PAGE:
MADISON, Wis. (CN) – Four Chippewa tribes in northern Wisconsin filed a federal lawsuit against Governor Scott Walker and other officials over the state’s attempts to collect property taxes on reservation lands acquired through an 1854 treaty.
The complaint, filed Friday in Madison federal court, says it is in response to state officials’ efforts “to assess, collect and enforce taxes under Chapter 70 of the Wisconsin Statutes upon properties owned in fee simple by the tribes and their members” within the boundaries of their respective reservations.
The plaintiff tribes are the Lac Courtes Oreilles, Lac du Flambeau, Red Cliff and Bad River bands of Lake Superior Chippewa. They are represented by Colette Routel, director of the Indian Law Litigation Clinic at the Mitchell Hamline School of Law at Hamline University in St. Paul, Minn., and by attorneys with the St. Paul firm Hogen Adams.
In addition to Governor Walker, the complaint names as defendants Wisconsin Secretary of Revenue Richard Chandler and 11 towns and their assessors.
The tribes seek “a declaration that the defendants do not possess the authority to tax the reservation fee lands and an injunction preventing the assessment, imposition or collection of those taxes.”
The complaint claims the state’s plan to impose property taxes on the tribes’ reservation lands violates the Supremacy Clause of the U.S. Constitution and an 1854 treaty known as the Treaty with the Chippewa.
The 1854 treaty is of particular focus in the lawsuit. The four tribes say they are signed on as successors to the bands of Wisconsin Ojibwe that acted as signatories for the treaty.
“During the first two decades of the nineteenth century the United States had little influence over the Wisconsin Ojibwe. Few white settlers ventured into northern Wisconsin during this time period,” according to the complaint.
After decades of negotiations – often with tribal members that did not read, write or speak English, and who relied on white interpreters who were not well versed in Indian languages – the U.S. moved in the 1850s toward the creation of Indian reservations within the territories tribes had held for hundreds of years before Europeans arrived.
By 1854, keen on the rich iron deposits west of Lake Superior, the federal government tasked agents with negotiating a treaty with the Wisconsin Ojibwe “for a cession of lands in Minnesota and Wisconsin, including the vast mineral lands west of Lake Superior,” according to the complaint.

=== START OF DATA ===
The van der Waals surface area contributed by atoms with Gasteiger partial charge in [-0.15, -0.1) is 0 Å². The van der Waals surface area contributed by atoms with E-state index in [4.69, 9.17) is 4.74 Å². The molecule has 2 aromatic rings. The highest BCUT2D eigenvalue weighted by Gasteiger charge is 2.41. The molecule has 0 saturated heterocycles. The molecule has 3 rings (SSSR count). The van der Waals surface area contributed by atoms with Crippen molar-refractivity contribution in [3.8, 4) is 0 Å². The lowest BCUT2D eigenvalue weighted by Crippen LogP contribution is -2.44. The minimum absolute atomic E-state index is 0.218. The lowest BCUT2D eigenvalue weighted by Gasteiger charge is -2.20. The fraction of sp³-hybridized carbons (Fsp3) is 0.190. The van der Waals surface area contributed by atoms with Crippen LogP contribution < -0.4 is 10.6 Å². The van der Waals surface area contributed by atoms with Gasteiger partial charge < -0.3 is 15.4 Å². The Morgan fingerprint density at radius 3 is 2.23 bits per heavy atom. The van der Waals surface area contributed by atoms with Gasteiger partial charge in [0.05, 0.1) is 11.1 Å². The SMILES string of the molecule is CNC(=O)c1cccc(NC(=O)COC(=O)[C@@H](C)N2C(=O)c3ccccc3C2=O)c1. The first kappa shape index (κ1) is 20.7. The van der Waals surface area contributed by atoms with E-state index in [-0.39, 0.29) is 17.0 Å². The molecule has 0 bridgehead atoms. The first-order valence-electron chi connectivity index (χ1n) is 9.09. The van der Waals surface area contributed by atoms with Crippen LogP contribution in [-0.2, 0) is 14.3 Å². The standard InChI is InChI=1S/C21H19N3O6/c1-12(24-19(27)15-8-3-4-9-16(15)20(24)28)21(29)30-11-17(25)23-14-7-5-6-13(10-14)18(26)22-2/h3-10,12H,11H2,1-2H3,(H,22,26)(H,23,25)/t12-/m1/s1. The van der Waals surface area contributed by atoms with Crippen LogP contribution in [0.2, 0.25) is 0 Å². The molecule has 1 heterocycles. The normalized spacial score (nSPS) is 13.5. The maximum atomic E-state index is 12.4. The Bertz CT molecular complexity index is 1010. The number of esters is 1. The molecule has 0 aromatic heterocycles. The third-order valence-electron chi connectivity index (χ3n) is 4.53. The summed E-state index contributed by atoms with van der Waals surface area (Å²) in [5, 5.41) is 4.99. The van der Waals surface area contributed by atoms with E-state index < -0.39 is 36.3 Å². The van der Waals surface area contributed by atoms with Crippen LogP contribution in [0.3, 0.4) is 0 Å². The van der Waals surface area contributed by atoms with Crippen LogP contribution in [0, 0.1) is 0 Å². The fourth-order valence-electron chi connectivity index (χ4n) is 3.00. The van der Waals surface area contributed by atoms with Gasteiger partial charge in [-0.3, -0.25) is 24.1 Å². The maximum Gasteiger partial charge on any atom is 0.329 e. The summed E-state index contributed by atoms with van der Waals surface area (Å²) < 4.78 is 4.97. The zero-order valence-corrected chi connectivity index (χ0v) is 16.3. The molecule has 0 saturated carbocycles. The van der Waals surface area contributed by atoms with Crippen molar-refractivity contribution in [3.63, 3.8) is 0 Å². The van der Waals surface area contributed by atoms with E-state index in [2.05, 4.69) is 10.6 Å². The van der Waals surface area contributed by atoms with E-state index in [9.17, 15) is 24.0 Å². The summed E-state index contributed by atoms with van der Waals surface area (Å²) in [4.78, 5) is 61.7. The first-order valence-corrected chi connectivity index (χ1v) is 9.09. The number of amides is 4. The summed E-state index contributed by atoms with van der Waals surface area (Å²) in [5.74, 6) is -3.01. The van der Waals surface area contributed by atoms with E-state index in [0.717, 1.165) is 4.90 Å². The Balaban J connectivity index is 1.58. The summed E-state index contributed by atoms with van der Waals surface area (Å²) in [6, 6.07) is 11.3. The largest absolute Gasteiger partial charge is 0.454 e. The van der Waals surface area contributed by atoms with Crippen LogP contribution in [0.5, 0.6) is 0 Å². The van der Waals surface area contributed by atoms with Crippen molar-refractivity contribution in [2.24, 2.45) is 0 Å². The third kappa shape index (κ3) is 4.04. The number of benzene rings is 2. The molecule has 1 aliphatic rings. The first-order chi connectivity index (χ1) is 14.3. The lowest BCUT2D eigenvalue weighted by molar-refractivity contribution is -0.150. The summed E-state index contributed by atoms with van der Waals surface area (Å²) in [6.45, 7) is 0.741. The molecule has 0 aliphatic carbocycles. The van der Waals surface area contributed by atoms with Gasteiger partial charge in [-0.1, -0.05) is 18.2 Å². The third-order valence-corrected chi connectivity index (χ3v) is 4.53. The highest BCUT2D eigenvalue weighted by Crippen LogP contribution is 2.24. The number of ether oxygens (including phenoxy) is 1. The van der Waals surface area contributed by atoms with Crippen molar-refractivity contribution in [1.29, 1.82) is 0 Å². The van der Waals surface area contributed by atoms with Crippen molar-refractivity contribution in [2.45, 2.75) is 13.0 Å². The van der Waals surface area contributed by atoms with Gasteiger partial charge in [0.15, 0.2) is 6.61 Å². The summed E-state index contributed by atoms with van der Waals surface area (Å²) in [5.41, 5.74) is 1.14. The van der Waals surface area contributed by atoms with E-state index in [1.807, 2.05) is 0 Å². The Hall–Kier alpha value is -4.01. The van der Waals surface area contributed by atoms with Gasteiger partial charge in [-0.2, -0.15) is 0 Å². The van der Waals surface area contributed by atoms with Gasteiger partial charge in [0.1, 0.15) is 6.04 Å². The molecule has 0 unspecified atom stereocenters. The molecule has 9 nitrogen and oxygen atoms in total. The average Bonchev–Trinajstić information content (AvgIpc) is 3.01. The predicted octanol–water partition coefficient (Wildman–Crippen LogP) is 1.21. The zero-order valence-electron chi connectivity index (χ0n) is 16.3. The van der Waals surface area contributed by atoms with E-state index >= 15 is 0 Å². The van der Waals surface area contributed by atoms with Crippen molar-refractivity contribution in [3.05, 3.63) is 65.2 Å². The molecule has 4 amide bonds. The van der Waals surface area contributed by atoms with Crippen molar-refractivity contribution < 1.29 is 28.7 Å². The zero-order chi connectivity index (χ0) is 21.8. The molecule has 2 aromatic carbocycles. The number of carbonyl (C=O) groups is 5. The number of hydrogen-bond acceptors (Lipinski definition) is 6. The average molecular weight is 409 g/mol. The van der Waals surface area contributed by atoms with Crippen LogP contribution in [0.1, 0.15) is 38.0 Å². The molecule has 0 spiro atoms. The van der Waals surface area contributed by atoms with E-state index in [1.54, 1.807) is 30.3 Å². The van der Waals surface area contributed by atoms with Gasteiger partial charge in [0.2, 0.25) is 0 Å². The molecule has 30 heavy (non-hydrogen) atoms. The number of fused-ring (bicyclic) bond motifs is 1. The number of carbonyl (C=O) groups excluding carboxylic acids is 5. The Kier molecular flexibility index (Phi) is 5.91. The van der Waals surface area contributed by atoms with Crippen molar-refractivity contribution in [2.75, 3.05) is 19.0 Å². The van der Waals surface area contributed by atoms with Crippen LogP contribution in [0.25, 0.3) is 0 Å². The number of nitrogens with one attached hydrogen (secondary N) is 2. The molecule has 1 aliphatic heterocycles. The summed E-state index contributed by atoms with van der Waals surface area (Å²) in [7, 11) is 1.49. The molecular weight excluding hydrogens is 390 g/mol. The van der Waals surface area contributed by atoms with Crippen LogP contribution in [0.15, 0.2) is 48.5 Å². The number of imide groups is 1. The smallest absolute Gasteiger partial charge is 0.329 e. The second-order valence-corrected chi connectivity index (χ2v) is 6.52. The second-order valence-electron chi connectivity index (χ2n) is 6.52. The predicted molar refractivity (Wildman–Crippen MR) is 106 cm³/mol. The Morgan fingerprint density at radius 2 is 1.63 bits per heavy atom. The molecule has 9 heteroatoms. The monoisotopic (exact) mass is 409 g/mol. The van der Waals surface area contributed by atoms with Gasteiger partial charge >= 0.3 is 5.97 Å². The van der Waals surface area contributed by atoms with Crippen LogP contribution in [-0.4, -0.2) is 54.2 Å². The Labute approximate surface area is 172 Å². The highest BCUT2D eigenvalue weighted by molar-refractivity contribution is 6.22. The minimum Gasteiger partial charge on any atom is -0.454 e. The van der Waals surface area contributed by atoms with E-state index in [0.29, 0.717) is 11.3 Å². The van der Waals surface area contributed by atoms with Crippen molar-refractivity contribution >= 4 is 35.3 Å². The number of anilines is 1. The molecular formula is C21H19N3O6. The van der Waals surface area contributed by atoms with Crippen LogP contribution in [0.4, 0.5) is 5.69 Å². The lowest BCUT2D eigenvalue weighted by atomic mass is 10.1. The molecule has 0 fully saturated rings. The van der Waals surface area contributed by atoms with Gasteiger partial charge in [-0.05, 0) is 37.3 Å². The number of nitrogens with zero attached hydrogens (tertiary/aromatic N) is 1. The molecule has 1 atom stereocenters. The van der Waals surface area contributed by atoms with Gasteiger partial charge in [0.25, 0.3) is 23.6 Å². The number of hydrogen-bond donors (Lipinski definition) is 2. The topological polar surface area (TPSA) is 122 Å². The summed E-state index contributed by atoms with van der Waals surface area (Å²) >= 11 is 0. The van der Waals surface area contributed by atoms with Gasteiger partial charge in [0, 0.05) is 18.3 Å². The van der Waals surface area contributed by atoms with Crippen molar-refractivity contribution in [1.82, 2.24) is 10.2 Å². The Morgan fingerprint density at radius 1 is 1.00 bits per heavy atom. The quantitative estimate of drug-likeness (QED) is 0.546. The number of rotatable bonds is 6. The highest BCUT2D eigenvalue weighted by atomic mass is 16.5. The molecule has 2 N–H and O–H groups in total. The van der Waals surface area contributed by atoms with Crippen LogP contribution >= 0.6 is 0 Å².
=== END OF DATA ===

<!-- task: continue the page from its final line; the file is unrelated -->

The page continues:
On Sept. 30, 1854, the U.S. and the Lake Superior bands in Minnesota, Wisconsin and Michigan executed the treaty, under which the Ojibwe ceded more than 7 million acres.
In return, the government promised permanent, tax-exempt reservations.
“The 1854 treaty does not authorize the imposition of state taxes of any kind on the property of the tribes located within the reservations created therein,” the lawsuit states. “None of the historical documents relating to the negotiation of the 1854 treaty indicate that Indians were told that the lands reserved for them by the 1854 treaty would be subject to property taxes.”
The complaint asserts that the tribes never would have agreed to any part of the treaty allowing taxation of the reservation lands, as tribal members did not have the kinds of resources needed to pay taxes.
According to the lawsuit, the treatment of these reservation lands and the promises of their permanency and protections have been, at best, inconsistent.
By the 20th century, gaps of understanding of the treaty’s provisions, multiple delays in negotiations, and allotment efforts that were unclear and poorly handled left some confusion as to the status of the reservations as taxable lands.
The tribes say the confusion stems mainly from the General Allotment Act of 1887, which states that tribal members would be given a patent in fee simple to their land after a period of time during which allotments of property were held in U.S. trusts.
According to the complaint, a 1992 U.S. Supreme Court decision held that the General Allotment Act’s language “provided unmistakably clear authorization for states to tax land that had passed into fee simple absolute status as a result of this statutory scheme.”
However, the tribes in Friday’s lawsuit say their reservation lands “were not allotted under the General Allotment Act or its amendments,” but rather by the 1854 treaty.
They accuse state officials of being “inconsistent in their treatment of the tax status of the reservation fee lands.”
According to the complaint, over the last three years the Wisconsin Department of Revenue “has directed local governments to assess, collect, and enforce real property taxes” against the tribes’ reservation lands, even though the 11 defendant towns had long considered the reservations exempt.
“Certain defendants have begun assessing the reservation fee lands under the presumption that such lands are subject to state taxation and erroneously placing the burden of proof on the tribes or their members to demonstrate otherwise,” the lawsuit states.
Neither the tribes’ attorneys nor Governor Walker’s office immediately responded Monday to requests for comment.